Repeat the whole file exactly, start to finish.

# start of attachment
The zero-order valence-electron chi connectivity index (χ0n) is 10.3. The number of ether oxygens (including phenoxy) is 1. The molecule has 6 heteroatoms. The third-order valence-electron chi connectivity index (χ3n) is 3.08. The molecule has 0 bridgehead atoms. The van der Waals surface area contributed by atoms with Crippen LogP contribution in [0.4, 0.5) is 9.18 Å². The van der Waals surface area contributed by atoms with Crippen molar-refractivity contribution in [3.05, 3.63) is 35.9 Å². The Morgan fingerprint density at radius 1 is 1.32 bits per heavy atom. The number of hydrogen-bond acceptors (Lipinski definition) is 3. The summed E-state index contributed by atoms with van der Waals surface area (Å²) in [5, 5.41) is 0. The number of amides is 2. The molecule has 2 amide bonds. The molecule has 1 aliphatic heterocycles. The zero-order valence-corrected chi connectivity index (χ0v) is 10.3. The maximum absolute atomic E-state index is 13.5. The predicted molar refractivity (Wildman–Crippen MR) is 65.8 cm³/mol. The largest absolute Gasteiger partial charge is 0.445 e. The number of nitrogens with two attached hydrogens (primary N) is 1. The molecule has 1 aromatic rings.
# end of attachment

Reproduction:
The zero-order valence-electron chi connectivity index (χ0n) is 10.3. The number of ether oxygens (including phenoxy) is 1. The molecule has 6 heteroatoms. The third-order valence-electron chi connectivity index (χ3n) is 3.08. The molecule has 0 bridgehead atoms. The van der Waals surface area contributed by atoms with Crippen LogP contribution in [0.4, 0.5) is 9.18 Å². The van der Waals surface area contributed by atoms with Crippen molar-refractivity contribution in [3.05, 3.63) is 35.9 Å². The Morgan fingerprint density at radius 1 is 1.32 bits per heavy atom. The number of hydrogen-bond acceptors (Lipinski definition) is 3. The summed E-state index contributed by atoms with van der Waals surface area (Å²) in [5, 5.41) is 0. The number of amides is 2. The molecule has 2 amide bonds. The molecule has 1 aliphatic heterocycles. The zero-order valence-corrected chi connectivity index (χ0v) is 10.3. The maximum absolute atomic E-state index is 13.5. The predicted molar refractivity (Wildman–Crippen MR) is 65.8 cm³/mol. The largest absolute Gasteiger partial charge is 0.445 e. The number of nitrogens with two attached hydrogens (primary N) is 1. The molecule has 1 aromatic rings.